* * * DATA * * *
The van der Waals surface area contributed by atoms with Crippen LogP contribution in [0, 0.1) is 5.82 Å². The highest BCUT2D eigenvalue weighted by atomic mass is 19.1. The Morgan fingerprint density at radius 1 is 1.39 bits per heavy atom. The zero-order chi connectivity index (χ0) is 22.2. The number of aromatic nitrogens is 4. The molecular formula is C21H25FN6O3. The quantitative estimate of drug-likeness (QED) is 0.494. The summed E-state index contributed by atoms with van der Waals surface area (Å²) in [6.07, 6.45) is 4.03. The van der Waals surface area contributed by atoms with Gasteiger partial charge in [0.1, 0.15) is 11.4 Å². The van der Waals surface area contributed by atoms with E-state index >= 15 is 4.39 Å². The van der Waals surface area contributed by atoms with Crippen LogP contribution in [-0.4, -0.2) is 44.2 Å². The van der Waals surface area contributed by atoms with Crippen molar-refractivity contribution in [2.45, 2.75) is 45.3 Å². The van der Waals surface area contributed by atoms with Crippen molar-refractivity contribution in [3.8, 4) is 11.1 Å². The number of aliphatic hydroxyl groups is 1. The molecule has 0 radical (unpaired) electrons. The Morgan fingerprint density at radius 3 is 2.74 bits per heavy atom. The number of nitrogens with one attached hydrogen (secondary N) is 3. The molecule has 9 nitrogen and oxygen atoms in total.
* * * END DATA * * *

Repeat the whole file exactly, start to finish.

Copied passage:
The van der Waals surface area contributed by atoms with Crippen LogP contribution in [0, 0.1) is 5.82 Å². The highest BCUT2D eigenvalue weighted by atomic mass is 19.1. The Morgan fingerprint density at radius 1 is 1.39 bits per heavy atom. The zero-order chi connectivity index (χ0) is 22.2. The number of aromatic nitrogens is 4. The molecular formula is C21H25FN6O3. The quantitative estimate of drug-likeness (QED) is 0.494. The summed E-state index contributed by atoms with van der Waals surface area (Å²) in [6.07, 6.45) is 4.03. The van der Waals surface area contributed by atoms with Gasteiger partial charge in [0.1, 0.15) is 11.4 Å². The van der Waals surface area contributed by atoms with E-state index >= 15 is 4.39 Å². The van der Waals surface area contributed by atoms with Crippen LogP contribution in [-0.4, -0.2) is 44.2 Å². The van der Waals surface area contributed by atoms with Crippen molar-refractivity contribution in [2.45, 2.75) is 45.3 Å². The van der Waals surface area contributed by atoms with Crippen molar-refractivity contribution in [3.8, 4) is 11.1 Å². The number of aliphatic hydroxyl groups is 1. The molecule has 0 radical (unpaired) electrons. The Morgan fingerprint density at radius 3 is 2.74 bits per heavy atom. The number of nitrogens with one attached hydrogen (secondary N) is 3. The molecule has 9 nitrogen and oxygen atoms in total.